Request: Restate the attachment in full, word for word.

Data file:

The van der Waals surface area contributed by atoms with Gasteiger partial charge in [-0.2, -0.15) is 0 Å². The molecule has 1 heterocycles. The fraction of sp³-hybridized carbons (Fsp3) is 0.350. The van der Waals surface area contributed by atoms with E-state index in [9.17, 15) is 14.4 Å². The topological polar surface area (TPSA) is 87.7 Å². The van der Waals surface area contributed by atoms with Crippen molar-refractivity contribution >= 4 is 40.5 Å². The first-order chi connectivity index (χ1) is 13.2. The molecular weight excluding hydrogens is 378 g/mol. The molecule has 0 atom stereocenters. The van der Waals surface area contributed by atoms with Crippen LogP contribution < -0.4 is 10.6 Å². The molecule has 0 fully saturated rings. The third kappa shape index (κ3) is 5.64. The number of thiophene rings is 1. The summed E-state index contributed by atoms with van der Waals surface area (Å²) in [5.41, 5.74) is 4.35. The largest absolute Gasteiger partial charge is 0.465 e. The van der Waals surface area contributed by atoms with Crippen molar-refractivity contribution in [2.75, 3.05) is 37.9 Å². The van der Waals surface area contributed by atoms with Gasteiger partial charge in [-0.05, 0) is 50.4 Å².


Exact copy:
The van der Waals surface area contributed by atoms with Gasteiger partial charge in [-0.2, -0.15) is 0 Å². The molecule has 1 heterocycles. The fraction of sp³-hybridized carbons (Fsp3) is 0.350. The van der Waals surface area contributed by atoms with E-state index in [9.17, 15) is 14.4 Å². The topological polar surface area (TPSA) is 87.7 Å². The van der Waals surface area contributed by atoms with Crippen molar-refractivity contribution >= 4 is 40.5 Å². The first-order chi connectivity index (χ1) is 13.2. The molecular weight excluding hydrogens is 378 g/mol. The molecule has 0 atom stereocenters. The van der Waals surface area contributed by atoms with Crippen LogP contribution < -0.4 is 10.6 Å². The molecule has 0 fully saturated rings. The third kappa shape index (κ3) is 5.64. The number of thiophene rings is 1. The summed E-state index contributed by atoms with van der Waals surface area (Å²) in [5.41, 5.74) is 4.35. The largest absolute Gasteiger partial charge is 0.465 e. The van der Waals surface area contributed by atoms with Crippen molar-refractivity contribution in [2.75, 3.05) is 37.9 Å². The van der Waals surface area contributed by atoms with Gasteiger partial charge in [-0.05, 0) is 50.4 Å².